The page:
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Britain's first demographic transition

Britain's first demographic transition

This project will produce the first detailed examination of the historical population geography of the whole of Great Britain across the 1851-1901 period. It will use spatial statistical analysis to re-examine the population history of Great Britain not as the story of two, or three, separate countries, but as a spectrum of experiences over time and space, providing exciting new perspectives on, and understanding of, the demographic history of these islands. For the first time interrelated patterns of all four demographic elements, fertility, mortality, marriage and migration, will be integrated across the three nations, and the results will be disseminated to a wide audience via academic papers and by building on the success of our online atlas, Populations Past.


This project will present the first historical population geography of Great Britain during the late nineteenth century. This was a period of unprecedented demographic change, when both mortality and fertility started the dramatic secular declines of the first demographic transition. National trends are well established: mortality decline started in childhood and early adulthood, with infant mortality lagging behind, particularly in urban-industrial areas. The fall in fertility was led by the middle classes but quickly spread throughout society. Urban growth was fuelled by movement from the countryside to the city, but there was also considerable migration overseas, particularly from Scotland, although to some extent outmigration was offset by immigration. There was local and regional variation in these patterns, and a contrast between the demographic experiences of Scotland and of England and Wales. Couples married later in Scotland but fertility within marriage was higher, and the improvement in Scottish mortality was slower than that south of the border. However, while there has been research on local and regional patterns within each country, these have mainly been pursued separately, and it is therefore unclear whether there were real national differences or whether there were local demographic continuities across borders, and if so whether they followed economic, occupational, cultural or even linguistic lines. Understanding population processes involves a holistic appreciation of the interaction between the basic demographic components of fertility, mortality, nuptiality and migration, and how they come together, interacting with economic and cultural processes, to create a specific demographic system via the spread of people and ideas. This project is the first to consider a historical population geography of the whole of Great Britain across the first demographic transition, drawing together measures of nuptiality, fertility, mortality and migration for small geographic areas and unpacking how they interacted to produce the more readily available aggregate national patterns for Scotland and for England and Wales.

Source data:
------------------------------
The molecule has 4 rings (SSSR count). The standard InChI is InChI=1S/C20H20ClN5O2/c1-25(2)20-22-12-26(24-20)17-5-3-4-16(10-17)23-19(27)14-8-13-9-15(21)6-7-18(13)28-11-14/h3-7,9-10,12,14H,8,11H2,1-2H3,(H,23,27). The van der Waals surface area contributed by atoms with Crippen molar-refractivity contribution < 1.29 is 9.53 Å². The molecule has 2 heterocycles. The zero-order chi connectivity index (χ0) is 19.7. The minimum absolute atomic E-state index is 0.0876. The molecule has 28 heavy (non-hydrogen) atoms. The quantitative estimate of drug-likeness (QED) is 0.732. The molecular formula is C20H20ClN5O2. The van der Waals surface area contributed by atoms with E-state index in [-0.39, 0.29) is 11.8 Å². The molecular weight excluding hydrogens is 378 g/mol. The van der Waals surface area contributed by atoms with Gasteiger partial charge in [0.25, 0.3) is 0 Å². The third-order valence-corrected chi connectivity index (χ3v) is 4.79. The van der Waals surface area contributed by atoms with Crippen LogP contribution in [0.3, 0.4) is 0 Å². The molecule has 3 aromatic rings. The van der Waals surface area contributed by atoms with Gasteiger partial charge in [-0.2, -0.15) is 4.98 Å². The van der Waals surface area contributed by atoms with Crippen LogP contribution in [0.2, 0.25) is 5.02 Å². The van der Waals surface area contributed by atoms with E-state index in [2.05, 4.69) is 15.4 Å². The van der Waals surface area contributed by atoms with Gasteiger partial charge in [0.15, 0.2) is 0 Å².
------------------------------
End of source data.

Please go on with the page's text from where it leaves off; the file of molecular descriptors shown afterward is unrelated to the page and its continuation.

We will build on our successful project on the fertility of Victorian England and Wales, which used complete count census data for England and Wales to calculate more detailed fertility measures than ever previously possible for some 2000 small geographic areas and 8 social groups, allowing the investigation of intra-urban as well as urban-rural differences in fertility. The new measures allowed us to examine age patterns of fertility across the two countries for the first time. We were also able to calculate contextual variables from the census data which allowed us to undertake spatial analysis of the influences on fertility over time. As well as academic papers, our previous project presented summary data at a fine spatial resolution in an interactive online atlas,, a major new resource which is already being widely used as a teaching tool in both schools and universities.

In this new project we will calculate comparable measures of fertility and contextual variables using the full count census data for Scotland, 1851 to 1901 inclusive, to complement those for England and Wales. However, our new project will go considerably further and will integrate place-specific measures of mortality and migration, for both Scotland and for England and Wales. We will provide new age-specific data on fertility, mortality and migration for the whole of Great Britain using existing datasets, at a finer geographic level than has previously been possible, and will analyse these spatially and temporally to gain a panoramic understanding of the forces driving this crucial period of demographic and social change. We will expand to bring our new findings to a wide academic and non-academic audience and will provide the data for others to explore interactively.

Crude birth rate

Image credit (main image): The Bayswater Omnibus by George W. Joy (1844-1925). Public Domain via Wikimedia Commons.